1

Is there an easy trick to change the sort order to "first character values ascending, then numeric values ascending" when selecting?

   SELECT mycol
     FROM mytable
 ORDER BY mycol

Result:

1C
8Q
9G
AR
BZ
IT

With DESC:

   SELECT mycol
     FROM mytable
 ORDER BY mycol DESC

Result:

IT
BZ
AR
9G
8Q
1C

Desired result:

AR
BZ
IT
1C
8Q
9G
  • What happens when you get to 'ZZ' (actually, think it would be '99')? – Larnu Apr 11 at 14:12
  • 2
    Will your column only have 2 characters? – Luis Cazares Apr 11 at 14:14
  • After ZZ all rows starting with numeric values should be listed, like: 1A, 1B,... and so on – Esteban P. Apr 11 at 14:15
  • @LuisCazares in the current challenge yes. i'm not sure if i will need this sort order in future for further columns with more characters. – Esteban P. Apr 11 at 14:16
  • 1
    This kind of logic can be quite confusing, so it is difficult to answer. Which one comes first: 11 or 2A? (Because 11 is numerically larger than 2...) – Bart Hofland Apr 11 at 14:23
2

This option will divide the column into 2 to separate digits and letters.

SELECT *
FROM (VALUES('1C'),('8Q'),('9G'),('AR'),('BZ'),('IT'))x(MyCol)
ORDER BY SUBSTRING(MyCol, 0, PATINDEX( '%[A-Z]%', MyCol)),
         SUBSTRING(MyCol, PATINDEX( '%[A-Z]%', MyCol), 10);
2

We can try using the ASCII function here along with a CASE expression:

SELECT mycol
FROM mytable
ORDER BY
    CASE WHEN LEFT(mycol, 1) LIKE '[A-Z]' THEN 0 ELSE 1 END,
    LEFT(mycol, 1),
    CASE WHEN RIGHT(mycol, 1) LIKE '[A-Z]' THEN 0 ELSE 1 END,
    RIGHT(mycol, 1);

enter image description here

Demo

The logic here uses four levels of sorting, a pair for each of the two characters in mycol. The CASE expressions put letters before numbers. After this, we simply sort ascending by number or letter.

One other approach to this would be to treat your column as a base 36 number (10 digits plus 26 letters), and then just sort based on that number converted back to a base 10 decimal. But, this might be uglier and more convoluted than the solution I posted above.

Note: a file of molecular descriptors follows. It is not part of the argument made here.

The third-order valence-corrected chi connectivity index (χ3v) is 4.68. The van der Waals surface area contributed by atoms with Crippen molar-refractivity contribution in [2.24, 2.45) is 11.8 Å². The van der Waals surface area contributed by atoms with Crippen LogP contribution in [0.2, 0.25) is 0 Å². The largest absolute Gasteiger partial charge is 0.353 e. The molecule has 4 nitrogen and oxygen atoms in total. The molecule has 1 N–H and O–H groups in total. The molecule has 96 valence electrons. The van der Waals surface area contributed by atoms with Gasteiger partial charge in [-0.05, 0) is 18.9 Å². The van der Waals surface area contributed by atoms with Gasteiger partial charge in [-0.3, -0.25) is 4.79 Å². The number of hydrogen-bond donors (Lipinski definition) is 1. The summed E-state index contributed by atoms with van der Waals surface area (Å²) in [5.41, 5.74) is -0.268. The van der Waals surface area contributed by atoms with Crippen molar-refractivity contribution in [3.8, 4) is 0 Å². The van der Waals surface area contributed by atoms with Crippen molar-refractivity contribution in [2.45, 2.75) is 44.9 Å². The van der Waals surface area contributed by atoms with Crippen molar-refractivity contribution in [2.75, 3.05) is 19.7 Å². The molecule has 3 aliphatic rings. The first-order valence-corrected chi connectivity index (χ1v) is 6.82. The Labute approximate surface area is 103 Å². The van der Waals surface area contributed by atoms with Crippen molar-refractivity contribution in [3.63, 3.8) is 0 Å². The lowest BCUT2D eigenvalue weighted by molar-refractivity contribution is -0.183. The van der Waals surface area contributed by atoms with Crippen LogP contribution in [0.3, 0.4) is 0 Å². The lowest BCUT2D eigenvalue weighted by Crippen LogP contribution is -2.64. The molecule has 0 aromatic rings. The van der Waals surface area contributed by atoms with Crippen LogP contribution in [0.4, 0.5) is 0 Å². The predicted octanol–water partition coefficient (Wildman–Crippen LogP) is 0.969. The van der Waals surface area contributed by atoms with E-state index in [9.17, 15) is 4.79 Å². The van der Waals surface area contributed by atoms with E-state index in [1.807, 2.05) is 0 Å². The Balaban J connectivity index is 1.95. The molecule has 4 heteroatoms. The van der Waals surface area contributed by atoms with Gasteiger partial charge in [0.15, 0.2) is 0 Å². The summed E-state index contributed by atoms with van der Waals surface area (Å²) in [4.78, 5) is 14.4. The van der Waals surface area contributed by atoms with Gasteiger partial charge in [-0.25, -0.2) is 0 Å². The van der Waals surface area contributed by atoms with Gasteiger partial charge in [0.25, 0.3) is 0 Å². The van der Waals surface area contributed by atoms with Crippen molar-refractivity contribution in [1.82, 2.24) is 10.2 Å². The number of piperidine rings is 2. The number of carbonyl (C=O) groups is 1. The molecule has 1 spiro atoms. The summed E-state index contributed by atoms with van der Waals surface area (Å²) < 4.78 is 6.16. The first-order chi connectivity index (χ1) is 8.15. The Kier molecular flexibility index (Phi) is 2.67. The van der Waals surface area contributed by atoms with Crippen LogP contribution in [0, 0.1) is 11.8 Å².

2

Just simply:

SELECT *
FROM (VALUES 
    ('1C'),
    ('8Q'),
    ('9G'),
    ('AR'),
    ('BZ'),
    ('IT'),
    ('11'),
    ('2A')
) AS tbl(col)
ORDER BY CASE WHEN col LIKE '[0-9]%' THEN 2 ELSE 1 END
       , col

Output:

AR
BZ
IT
11
1C
2A
8Q
9G
0

Try this:

DECLARE @mytable TABLE
( MyCol VARCHAR(3))

insert @mytable VALUES ('IT'),('BZ'),('AR'),('1C'),('8Q')

SELECT
     MyCol
FROM @mytable
ORDER BY PATINDEX('[0-9]%',MyCol),MyCol
  • This will only sort on the first numeric digit, so it will put '10A' directly before '1C' – High Plains Grifter Apr 11 at 14:24
0

My variant on @TimBiegeleisen's and @SalmanA's answers:

SELECT mycol
FROM mytable
ORDER BY
    CASE WHEN mycol LIKE '[^0-9]%' THEN 0 ELSE 1 END,
    mycol;

(I don't know if indexes on columns in the ORDER BY clause can affect performance, but to be sure I would avoid function calls.)

Edit: Well, actually it's practically the same answer as @SalmanA's one...

0

Another solution i figured out would be to use COLLATE for the ORDER BY clause, using an EBCDIC collation. Performancewise as fast as other solutions. Maybe easier to write, but somehow tricky to read without comments. An advantage would be, it is working for columns with more than 1 or 2 characters too.

SELECT mycol
     FROM mytable
 ORDER BY mycol COLLATE SQL_EBCDIC278_CP1_CS_AS

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